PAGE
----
You can use any interval you would like and you may want it to be calculated by the preprocessor in response to the time of delivery. For example, you might want to refresh the page at the top of the hour. The refresh content is the number of seconds until refresh, so you would need to calculate how many seconds there are between the current time and the time you would like to run a refresh.

Search Engine Optimization

The preprocessed content is composed from existing code on the site. If it is serving as a homepage, best practices for search engine optimization (SEO) should be followed. You can probably assume the SEO work has been done already for a homepage and will be preprocessed, but if the content is embedded in an iframe, it is important to use metatags or robots.txt to prevent the search engines from indexing the file and allowing site visitors to access it out of context.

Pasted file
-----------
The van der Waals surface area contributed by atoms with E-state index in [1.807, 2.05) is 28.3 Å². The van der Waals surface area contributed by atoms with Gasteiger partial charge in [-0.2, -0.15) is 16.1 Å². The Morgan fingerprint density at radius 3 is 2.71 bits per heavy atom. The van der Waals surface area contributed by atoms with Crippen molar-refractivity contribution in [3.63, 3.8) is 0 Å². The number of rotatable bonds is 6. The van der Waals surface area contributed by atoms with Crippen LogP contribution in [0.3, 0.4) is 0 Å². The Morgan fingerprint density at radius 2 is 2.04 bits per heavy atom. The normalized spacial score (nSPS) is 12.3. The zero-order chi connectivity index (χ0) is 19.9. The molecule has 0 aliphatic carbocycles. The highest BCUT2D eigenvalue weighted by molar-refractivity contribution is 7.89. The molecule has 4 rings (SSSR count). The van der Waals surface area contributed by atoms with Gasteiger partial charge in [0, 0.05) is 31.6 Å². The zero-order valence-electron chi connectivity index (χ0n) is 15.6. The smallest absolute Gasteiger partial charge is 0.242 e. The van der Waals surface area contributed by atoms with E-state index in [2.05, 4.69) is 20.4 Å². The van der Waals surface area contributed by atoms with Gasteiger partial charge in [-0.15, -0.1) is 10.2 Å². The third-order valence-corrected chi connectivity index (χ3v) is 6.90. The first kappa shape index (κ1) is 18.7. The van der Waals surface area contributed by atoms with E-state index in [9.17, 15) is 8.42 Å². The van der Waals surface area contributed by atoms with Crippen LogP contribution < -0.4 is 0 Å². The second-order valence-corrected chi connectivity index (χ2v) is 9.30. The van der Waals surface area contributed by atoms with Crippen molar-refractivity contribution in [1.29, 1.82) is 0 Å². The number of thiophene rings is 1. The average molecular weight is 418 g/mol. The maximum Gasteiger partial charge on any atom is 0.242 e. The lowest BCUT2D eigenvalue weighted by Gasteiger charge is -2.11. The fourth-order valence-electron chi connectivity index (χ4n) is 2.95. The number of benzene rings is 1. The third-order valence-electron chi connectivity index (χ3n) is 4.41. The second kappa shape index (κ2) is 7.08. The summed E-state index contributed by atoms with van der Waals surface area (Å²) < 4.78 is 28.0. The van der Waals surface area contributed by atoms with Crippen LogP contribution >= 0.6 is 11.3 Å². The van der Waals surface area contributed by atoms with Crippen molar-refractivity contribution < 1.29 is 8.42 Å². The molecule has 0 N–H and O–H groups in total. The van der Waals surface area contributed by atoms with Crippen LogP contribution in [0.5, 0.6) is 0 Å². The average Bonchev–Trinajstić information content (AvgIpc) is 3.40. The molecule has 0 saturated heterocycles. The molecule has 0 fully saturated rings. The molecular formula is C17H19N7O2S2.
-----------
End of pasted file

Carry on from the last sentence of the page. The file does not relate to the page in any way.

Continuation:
Important Considerations

Preprocessing does have some drawbacks. If the application assigns a session ID to site visitors as they enter the system through the homepage, preprocessing may cause problems as the same session ID will be given to all site visitors. In this case, the application should refrain from assigning the session ID until after the user enters a secondary page or logs in. Another alternative would be to evaluate the page as it is read and create a preprocessed version of the content that is displayed on the homepage. If the application cannot be modified or aggressive preprocessing is not possible, a static homepage may be required. An application that uses a redirect on its first page may require that the second page be preprocessed and used as the entry point, to avoid the redirect defeating the preprocessing.

Another side effect of the preprocessing is that some dynamic features may be lost. To compensate, you may adapt the preprocessing code to allow some dynamic content. Balancing the site features with the performance requirements will dictate the type of page possible. You can further adapt your site by running preprocessed pages only during high-traffic hours, using cron jobs and scripts to determine the type of homepage to deliver based on the time of day or server load.

Preprocessing may improve the performance of multimedia sites, but it is probably better to optimize the multimedia content by reducing the size, quantity, or quality of the images, audio, and video during periods of high traffic.